📖 You can now grab a copy of our new Deep Learning in Production Book 📖

Learn more

Deep learning in medical imaging - 3D medical image segmentation with PyTorch

Nikolas Adaloglouon2020-04-02·10 mins
MedicalComputer VisionPytorch

Deep learning and medical imaging

The rise of deep networks in the field of computer vision provided state-of-the-art solutions in problems that classical image processing techniques performed poorly. In the generalized task of image recognition, which includes problems such as object detection, image classification, and segmentation, activity recognition, optical flow and pose estimation, we can easily claim that DNN (Deep Neural Networks) have achieved superior performance.

Along with this rise in computer vision, there has been a lot of interest in the application in the field of medical imaging. Even though medical imaging data are not so easy to obtain, DNN’s seem to be an ideal candidate to model such complex and high dimensional data.

Recently, Imperial College of London launched a course on COVID-19. A lot of researches have already attempted to automatically detect COVID-19 through deep networks from 3D CT scans. Nevertheless, the application-specific data are still not available it is clear that AI will hugely impact the evolution of medicine through medical imaging.

As we will see a medical image is often three or four-dimensional. Another reason that this field attracts a lot of attention is its direct impact on human lives. Medical errors are the third-leading cause of death, after heart disease and cancer in the USA. Consequently, it is obvious that the first three causes of human deaths are related to medical imaging. That’s why it is estimated that AI and deep learning in medical imaging will create a brand new market of more than a billion dollars by 2023.

This work serves as an intersection of these two worlds: Deep neural networks and medical imaging. In this post, we will tackle the problem of medical image segmentation, focused on magnetic resonance images, which is one of the most popular tasks, because it is the task with the most well-structured datasets that someone can get access to. Since online medical data collection is not as straightforward as it may sound; a collection of links to start your journey is provided at the end of the article.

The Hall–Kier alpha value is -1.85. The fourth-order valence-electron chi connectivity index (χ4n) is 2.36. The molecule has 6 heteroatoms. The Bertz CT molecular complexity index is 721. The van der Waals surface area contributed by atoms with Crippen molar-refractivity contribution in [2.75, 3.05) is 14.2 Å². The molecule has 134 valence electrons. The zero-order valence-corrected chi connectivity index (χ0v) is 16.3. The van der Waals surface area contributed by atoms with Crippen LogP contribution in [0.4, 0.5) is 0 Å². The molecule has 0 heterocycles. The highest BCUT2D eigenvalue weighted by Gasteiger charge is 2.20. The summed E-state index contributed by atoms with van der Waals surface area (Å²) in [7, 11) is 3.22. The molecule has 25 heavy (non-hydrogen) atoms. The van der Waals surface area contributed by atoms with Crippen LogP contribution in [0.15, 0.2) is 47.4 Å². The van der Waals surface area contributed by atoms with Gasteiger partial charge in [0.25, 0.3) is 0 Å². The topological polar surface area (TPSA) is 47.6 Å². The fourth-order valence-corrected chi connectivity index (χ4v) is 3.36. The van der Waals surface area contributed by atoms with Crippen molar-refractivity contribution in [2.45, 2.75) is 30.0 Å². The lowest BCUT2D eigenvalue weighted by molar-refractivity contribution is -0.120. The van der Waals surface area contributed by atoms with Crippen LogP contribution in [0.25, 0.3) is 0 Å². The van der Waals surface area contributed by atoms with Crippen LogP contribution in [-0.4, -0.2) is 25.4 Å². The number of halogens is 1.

This article presents some preliminary results of an under development open-source library, called MedicalZoo that can be found here.

To dive deeper into how AI is used in Medicine, you can’t go wrong with the AI for Medicine there is out there! Use the discount code aisummer35 to get an exclusive 35% discount from your favorite AI blog.

The need for 3D Medical image segmentation

3D Volumetric image segmentation in medical images is mandatory for diagnosis, monitoring, and treatment planning. We will just use magnetic resonance images (MRI). Manual practices require anatomical knowledge and they are expensive and time-consuming. Plus, they can be inaccurate due to the human factor. Nevertheless, automated volume segmentation can save physicians time and provide an accurate reproducible solution for further analysis.

We will start by describing the fundamentals of MR Imaging because it is crucial to understand your input data to train a deep architecture. Then, we provide the reader with an overview of 3D-UNET that can be efficiently used for this task.

Medical images and MRI

Medical imaging seeks to reveal internal structures hidden by the skin and bones, as well as to diagnose and treat diseases. Medical magnetic resonance (MR) imaging uses the signal from the nuclei of hydrogen atoms for image generation. In the case of hydrogen nuclei: when it is exposed to an external magnetic field, denoted as B0, the magnetic moments, or spins, align with the direction of the field like compass needles.

All of the constant magnetization is rotated into another plane by an additional radio-frequency pulse that is strong enough and applied long enough to tip the magnetization. Immediately after excitation, the magnetization rotates in the other plane. The rotating magnetization gives rise to the MR signal in the receiver coil. However, the MR signal rapidly fades due to two independent processes that reduce magnetization and thus cause a return to the stable state present before excitation that produce the so-called T1 images and T2 magnetic resonance images. T1 relaxation is related to the nuclei that excess energy to their surroundings, while T2 relaxation refers to the phenomenon of the individual magnetization vectors that begin to cancel each other. The aforementioned phenomena are completely independent. As a consequence, different intensities represent different tissues, as illustrated below:

MRI image illustration Image taken from this book.

3D Medical image representation